Review- La Boite’s Romeo and Juliet: a gamble that paid off
Above: Jack Bannister as Romeo and Darcy Goodna as Juliet. Below right Eugene Gilfedder as Friar Laurence. Photos by Stephen Henry.
Romeo and Juliet
By William Shakespeare
Directed by Todd MacDonald
Created by La Boite and QUT Creative Industries
Season: May 25-June 15. Duration 105 minutes with no interval. Bookings: 07 3007 8600 or www.laboite.com
Putting a quartet of seasoned professionals alongside a bunch of third year QUT drama students in a highly edited version of Romeo and Juliet might be a gamble, especially when the students wear modern teen costumes to bring the action right up to date.
But it was a gamble that paid off to produce a highly entertaining hour and three quarters of non-stop action, with some fine performances from the six youngsters. It was a gruelling length for such inexperienced young people, but they didn’t falter, with never a drop in energy or character. It was great accolade for their teachers and the director Todd MacDonald.
The story was well edited – all the well-known speeches were there and all the drama, just a few minor characters were axed – and I didn’t miss then at all.
In another twist MacDonald did a bit of gender bending and cast Tybalt and Benvolio as females, which meant some hefty sword fighting between Wei Lan Zhong as Tybalt and Grady Ferricks-Rosevear as a nicely playful Mercutio (he also played the feckless Friar John who did not get the message through to the banished Romeo) and of course a short stoush with Jack Bannister as Romeo. I’m still not sure whether it worked or not. Maybe it related more to West Side Story and the female gang members. But it was certainly a modern touch. I liked Nichole Hoskins as Benvolio too and Nikhil Singh was suitably love-sick Paris.
A big talking point after the show was Juliet’s age in modern dress. The text refers to her being nearly14, which is too young for marriage in the modern age. Although back in the 1960s rock star Jerry Lee Lewis was banned in the UK from bringing his 14-year-old bride into the country, although the marriage was perfectly legal in America’s Deep South. Different rules I suppose.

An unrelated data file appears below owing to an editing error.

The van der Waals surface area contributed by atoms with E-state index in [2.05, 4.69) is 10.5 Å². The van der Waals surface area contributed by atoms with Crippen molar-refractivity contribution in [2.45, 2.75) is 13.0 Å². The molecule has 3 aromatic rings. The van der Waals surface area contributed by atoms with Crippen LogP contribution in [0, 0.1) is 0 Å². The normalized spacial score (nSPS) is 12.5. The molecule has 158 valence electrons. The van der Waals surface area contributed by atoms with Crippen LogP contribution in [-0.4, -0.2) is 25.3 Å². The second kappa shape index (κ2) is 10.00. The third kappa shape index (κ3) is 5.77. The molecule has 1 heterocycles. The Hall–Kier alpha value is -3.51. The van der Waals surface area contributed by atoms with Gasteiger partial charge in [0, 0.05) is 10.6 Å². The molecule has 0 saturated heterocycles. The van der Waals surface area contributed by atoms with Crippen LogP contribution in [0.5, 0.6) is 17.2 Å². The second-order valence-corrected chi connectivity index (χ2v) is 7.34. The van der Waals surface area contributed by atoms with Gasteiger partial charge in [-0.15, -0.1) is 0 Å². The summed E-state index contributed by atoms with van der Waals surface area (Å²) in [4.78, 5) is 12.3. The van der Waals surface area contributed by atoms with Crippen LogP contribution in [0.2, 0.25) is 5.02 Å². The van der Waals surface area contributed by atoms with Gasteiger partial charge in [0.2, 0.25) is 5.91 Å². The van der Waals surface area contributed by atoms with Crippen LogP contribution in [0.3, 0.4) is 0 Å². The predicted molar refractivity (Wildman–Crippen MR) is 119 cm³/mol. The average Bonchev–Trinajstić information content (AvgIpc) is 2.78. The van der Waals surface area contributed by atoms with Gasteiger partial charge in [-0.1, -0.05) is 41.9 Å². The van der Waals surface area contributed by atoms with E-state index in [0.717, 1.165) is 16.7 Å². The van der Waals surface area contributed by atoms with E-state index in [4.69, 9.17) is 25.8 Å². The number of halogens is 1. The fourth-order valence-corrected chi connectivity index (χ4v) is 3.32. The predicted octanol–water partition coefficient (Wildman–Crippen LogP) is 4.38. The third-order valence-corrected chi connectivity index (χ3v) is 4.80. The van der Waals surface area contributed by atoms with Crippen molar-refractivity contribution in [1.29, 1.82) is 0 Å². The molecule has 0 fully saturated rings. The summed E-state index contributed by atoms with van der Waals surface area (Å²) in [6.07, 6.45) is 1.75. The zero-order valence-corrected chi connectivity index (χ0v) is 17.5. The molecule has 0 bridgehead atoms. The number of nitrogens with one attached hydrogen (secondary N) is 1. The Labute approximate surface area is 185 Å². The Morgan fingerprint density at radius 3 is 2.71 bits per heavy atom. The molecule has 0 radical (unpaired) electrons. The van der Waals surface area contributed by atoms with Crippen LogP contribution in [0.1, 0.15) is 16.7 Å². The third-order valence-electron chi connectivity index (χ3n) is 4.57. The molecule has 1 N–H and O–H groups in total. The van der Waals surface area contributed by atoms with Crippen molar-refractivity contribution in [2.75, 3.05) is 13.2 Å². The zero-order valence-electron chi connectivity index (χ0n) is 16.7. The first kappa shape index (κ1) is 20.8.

Darcy Goodna’s Juliet however won me over completely. She was feisty “talk to the hand” modern teenager. All she needed was a mobile phone! I loved her interpretation and her battles against with parental discipline. Then she turned into a perfect mooning love sick teen with her highly romantic Romeo.
The set was sparse with no furniture, just a wooden floor with a series of trapdoors and a set of stairs. Not a balcony in sight! But this turned the balcony scene into a much more intimate encounter and a highlight of the night. The talented pair was well matched. Jack Bannister also showed his grasp of character the final vault scene, where he held the audience silent as he died.
All the teen scenes were exuberant and wildly enthusiastic but held in check by the steadying influence of the professional cast members. Colin Smith as Montague and Kerith Atkinson as Capulet added some gravity while Eugene Gilfedder added his talents to an overcoat clad Friar Laurence.
Bridget Boyle had a great time as Juliet’s Nurse. She always shows excellent comic timing and we got the full effect on opening night.
Romeo and Juliet is always worth watching, and this one is no exception.
Cast and crew ready to party.
Darcy Goodna and Jack Bannister. Below: Colin Smith and Scott Eric Scott. Photos by Deanne Scott.